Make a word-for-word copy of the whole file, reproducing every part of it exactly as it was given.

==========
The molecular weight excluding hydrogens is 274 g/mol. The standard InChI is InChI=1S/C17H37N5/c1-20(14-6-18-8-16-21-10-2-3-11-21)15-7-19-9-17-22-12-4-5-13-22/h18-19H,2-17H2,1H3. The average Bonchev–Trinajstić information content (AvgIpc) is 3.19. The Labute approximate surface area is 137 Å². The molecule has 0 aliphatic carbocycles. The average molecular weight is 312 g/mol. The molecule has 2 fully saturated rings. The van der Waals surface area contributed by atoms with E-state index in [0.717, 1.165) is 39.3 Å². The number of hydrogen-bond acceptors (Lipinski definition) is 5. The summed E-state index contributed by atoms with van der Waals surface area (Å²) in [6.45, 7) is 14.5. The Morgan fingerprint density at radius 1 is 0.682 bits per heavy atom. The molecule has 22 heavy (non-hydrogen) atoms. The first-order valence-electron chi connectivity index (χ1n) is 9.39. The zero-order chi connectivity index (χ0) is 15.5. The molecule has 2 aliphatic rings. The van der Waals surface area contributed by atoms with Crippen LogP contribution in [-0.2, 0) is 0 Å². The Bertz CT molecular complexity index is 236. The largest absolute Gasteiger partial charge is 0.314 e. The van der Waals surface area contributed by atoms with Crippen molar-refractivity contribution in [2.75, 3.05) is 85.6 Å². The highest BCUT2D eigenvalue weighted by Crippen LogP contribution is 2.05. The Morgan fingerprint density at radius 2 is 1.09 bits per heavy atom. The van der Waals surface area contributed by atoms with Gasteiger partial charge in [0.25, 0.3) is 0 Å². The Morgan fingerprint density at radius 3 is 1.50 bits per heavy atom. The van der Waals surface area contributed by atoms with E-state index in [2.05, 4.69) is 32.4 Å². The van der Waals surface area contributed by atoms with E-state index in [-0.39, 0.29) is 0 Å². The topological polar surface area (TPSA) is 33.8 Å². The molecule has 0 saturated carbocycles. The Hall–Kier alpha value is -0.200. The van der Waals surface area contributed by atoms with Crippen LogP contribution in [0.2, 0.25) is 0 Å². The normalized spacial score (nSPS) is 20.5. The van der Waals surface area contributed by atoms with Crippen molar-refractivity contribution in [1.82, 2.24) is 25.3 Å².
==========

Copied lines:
The molecular weight excluding hydrogens is 274 g/mol. The standard InChI is InChI=1S/C17H37N5/c1-20(14-6-18-8-16-21-10-2-3-11-21)15-7-19-9-17-22-12-4-5-13-22/h18-19H,2-17H2,1H3. The average Bonchev–Trinajstić information content (AvgIpc) is 3.19. The Labute approximate surface area is 137 Å². The molecule has 0 aliphatic carbocycles. The average molecular weight is 312 g/mol. The molecule has 2 fully saturated rings. The van der Waals surface area contributed by atoms with E-state index in [0.717, 1.165) is 39.3 Å². The number of hydrogen-bond acceptors (Lipinski definition) is 5. The summed E-state index contributed by atoms with van der Waals surface area (Å²) in [6.45, 7) is 14.5. The Morgan fingerprint density at radius 1 is 0.682 bits per heavy atom. The molecule has 22 heavy (non-hydrogen) atoms. The first-order valence-electron chi connectivity index (χ1n) is 9.39. The zero-order chi connectivity index (χ0) is 15.5. The molecule has 2 aliphatic rings. The van der Waals surface area contributed by atoms with Crippen LogP contribution in [-0.2, 0) is 0 Å². The Bertz CT molecular complexity index is 236. The largest absolute Gasteiger partial charge is 0.314 e. The van der Waals surface area contributed by atoms with Crippen molar-refractivity contribution in [2.75, 3.05) is 85.6 Å². The highest BCUT2D eigenvalue weighted by Crippen LogP contribution is 2.05. The Morgan fingerprint density at radius 2 is 1.09 bits per heavy atom. The van der Waals surface area contributed by atoms with Gasteiger partial charge in [0.25, 0.3) is 0 Å². The Morgan fingerprint density at radius 3 is 1.50 bits per heavy atom. The van der Waals surface area contributed by atoms with E-state index in [2.05, 4.69) is 32.4 Å². The van der Waals surface area contributed by atoms with E-state index in [-0.39, 0.29) is 0 Å². The topological polar surface area (TPSA) is 33.8 Å². The molecule has 0 saturated carbocycles. The Hall–Kier alpha value is -0.200. The van der Waals surface area contributed by atoms with Crippen LogP contribution in [0.2, 0.25) is 0 Å². The normalized spacial score (nSPS) is 20.5. The van der Waals surface area contributed by atoms with Crippen molar-refractivity contribution in [1.82, 2.24) is 25.3 Å².